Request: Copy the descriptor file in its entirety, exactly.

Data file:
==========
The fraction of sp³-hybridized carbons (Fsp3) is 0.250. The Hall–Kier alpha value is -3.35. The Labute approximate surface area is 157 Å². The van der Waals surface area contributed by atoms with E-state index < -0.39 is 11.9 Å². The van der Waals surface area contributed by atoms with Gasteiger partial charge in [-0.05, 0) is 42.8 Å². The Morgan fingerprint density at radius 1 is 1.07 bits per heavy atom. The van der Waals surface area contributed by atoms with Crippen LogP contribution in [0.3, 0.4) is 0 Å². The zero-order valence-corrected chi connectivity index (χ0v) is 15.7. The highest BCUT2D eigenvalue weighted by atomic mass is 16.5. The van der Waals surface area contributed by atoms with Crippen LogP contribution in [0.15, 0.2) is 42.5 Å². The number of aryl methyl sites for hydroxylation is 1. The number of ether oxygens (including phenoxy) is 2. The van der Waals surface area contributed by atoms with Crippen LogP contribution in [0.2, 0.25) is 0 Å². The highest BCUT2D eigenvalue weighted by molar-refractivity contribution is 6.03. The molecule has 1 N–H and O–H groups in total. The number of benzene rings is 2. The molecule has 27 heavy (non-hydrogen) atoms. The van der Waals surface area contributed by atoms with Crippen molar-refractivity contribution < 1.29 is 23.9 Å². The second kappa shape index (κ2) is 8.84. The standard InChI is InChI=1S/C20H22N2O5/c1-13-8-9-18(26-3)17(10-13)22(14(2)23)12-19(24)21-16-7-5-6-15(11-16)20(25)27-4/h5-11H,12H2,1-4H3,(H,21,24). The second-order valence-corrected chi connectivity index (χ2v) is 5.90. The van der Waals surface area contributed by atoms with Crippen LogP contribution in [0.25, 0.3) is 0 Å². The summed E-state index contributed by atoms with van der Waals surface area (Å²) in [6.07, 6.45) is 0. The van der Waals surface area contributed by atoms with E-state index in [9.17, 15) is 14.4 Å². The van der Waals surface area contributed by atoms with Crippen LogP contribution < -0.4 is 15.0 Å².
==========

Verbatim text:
The fraction of sp³-hybridized carbons (Fsp3) is 0.250. The Hall–Kier alpha value is -3.35. The Labute approximate surface area is 157 Å². The van der Waals surface area contributed by atoms with E-state index < -0.39 is 11.9 Å². The van der Waals surface area contributed by atoms with Gasteiger partial charge in [-0.05, 0) is 42.8 Å². The Morgan fingerprint density at radius 1 is 1.07 bits per heavy atom. The van der Waals surface area contributed by atoms with Crippen LogP contribution in [0.3, 0.4) is 0 Å². The zero-order valence-corrected chi connectivity index (χ0v) is 15.7. The highest BCUT2D eigenvalue weighted by atomic mass is 16.5. The van der Waals surface area contributed by atoms with Crippen LogP contribution in [0.15, 0.2) is 42.5 Å². The number of aryl methyl sites for hydroxylation is 1. The number of ether oxygens (including phenoxy) is 2. The van der Waals surface area contributed by atoms with Crippen LogP contribution in [0.2, 0.25) is 0 Å². The highest BCUT2D eigenvalue weighted by molar-refractivity contribution is 6.03. The molecule has 1 N–H and O–H groups in total. The number of benzene rings is 2. The molecule has 27 heavy (non-hydrogen) atoms. The van der Waals surface area contributed by atoms with Crippen molar-refractivity contribution < 1.29 is 23.9 Å². The second kappa shape index (κ2) is 8.84. The standard InChI is InChI=1S/C20H22N2O5/c1-13-8-9-18(26-3)17(10-13)22(14(2)23)12-19(24)21-16-7-5-6-15(11-16)20(25)27-4/h5-11H,12H2,1-4H3,(H,21,24). The second-order valence-corrected chi connectivity index (χ2v) is 5.90. The van der Waals surface area contributed by atoms with Crippen LogP contribution in [0.25, 0.3) is 0 Å². The summed E-state index contributed by atoms with van der Waals surface area (Å²) in [6.07, 6.45) is 0. The van der Waals surface area contributed by atoms with E-state index in [9.17, 15) is 14.4 Å². The van der Waals surface area contributed by atoms with Crippen LogP contribution < -0.4 is 15.0 Å².